Illinois local governments generated more than $1 billion in red-light camera revenue from 2008 to 2018, according to new analysis by the Illinois Policy Institute.
Each red-light camera ticket in Illinois costs drivers up to $100, depending on the municipality.
Chicago has long been a poster child for red-light camera abuse. The city is home to the nation’s highest count of red-light cameras, a former high-ranking transportation official serving jail time for taking bribes from a red-light camera company, and a pricey settlement for drivers who a judge ruled did not receive proper notifications in the ticketing process.
But the first-ever comprehensive look at red-light camera revenue across Illinois shows Chicago is far from alone.
In fact, when taken together, smaller local governments outside the city have installed almost as many red-light cameras as Chicago and collect nearly as much revenue. Further, federal investigations are raising questions of whether pay-to-play politics played a part in their proliferation.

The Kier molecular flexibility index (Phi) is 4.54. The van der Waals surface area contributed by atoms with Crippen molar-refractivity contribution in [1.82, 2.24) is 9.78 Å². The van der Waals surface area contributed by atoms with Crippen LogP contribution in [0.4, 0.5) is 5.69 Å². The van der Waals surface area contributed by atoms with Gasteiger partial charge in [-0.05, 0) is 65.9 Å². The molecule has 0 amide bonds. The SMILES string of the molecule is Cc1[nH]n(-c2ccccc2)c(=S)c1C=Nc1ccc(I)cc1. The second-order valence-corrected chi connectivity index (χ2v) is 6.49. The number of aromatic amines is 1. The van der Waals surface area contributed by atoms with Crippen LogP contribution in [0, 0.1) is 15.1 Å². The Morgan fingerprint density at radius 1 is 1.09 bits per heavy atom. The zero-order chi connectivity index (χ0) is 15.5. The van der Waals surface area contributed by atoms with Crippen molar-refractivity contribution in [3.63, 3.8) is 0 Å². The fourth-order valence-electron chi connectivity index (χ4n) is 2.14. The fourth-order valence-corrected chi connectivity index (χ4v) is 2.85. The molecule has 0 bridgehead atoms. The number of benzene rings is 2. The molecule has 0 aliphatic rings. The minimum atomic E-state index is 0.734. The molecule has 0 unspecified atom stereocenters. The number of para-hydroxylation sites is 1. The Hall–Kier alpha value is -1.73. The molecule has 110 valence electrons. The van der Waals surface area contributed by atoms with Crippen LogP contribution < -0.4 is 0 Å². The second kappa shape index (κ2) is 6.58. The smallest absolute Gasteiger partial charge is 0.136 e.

The annual haul from red-light camera tickets statewide has more than doubled over the decade, with local governments collecting more than $113.2 million in 2018 compared with $53.5 million in 2008.
Red-light camera revenue outside Chicago city limits drove almost all of that increase, with $56.6 million generated in 2018 compared with $5.4 million in 2008.
These collection figures generally reflect what motorists paid in fines, as local governments reported red-light camera revenue before subtracting payments to companies that operate those cameras, with some slight reporting differences.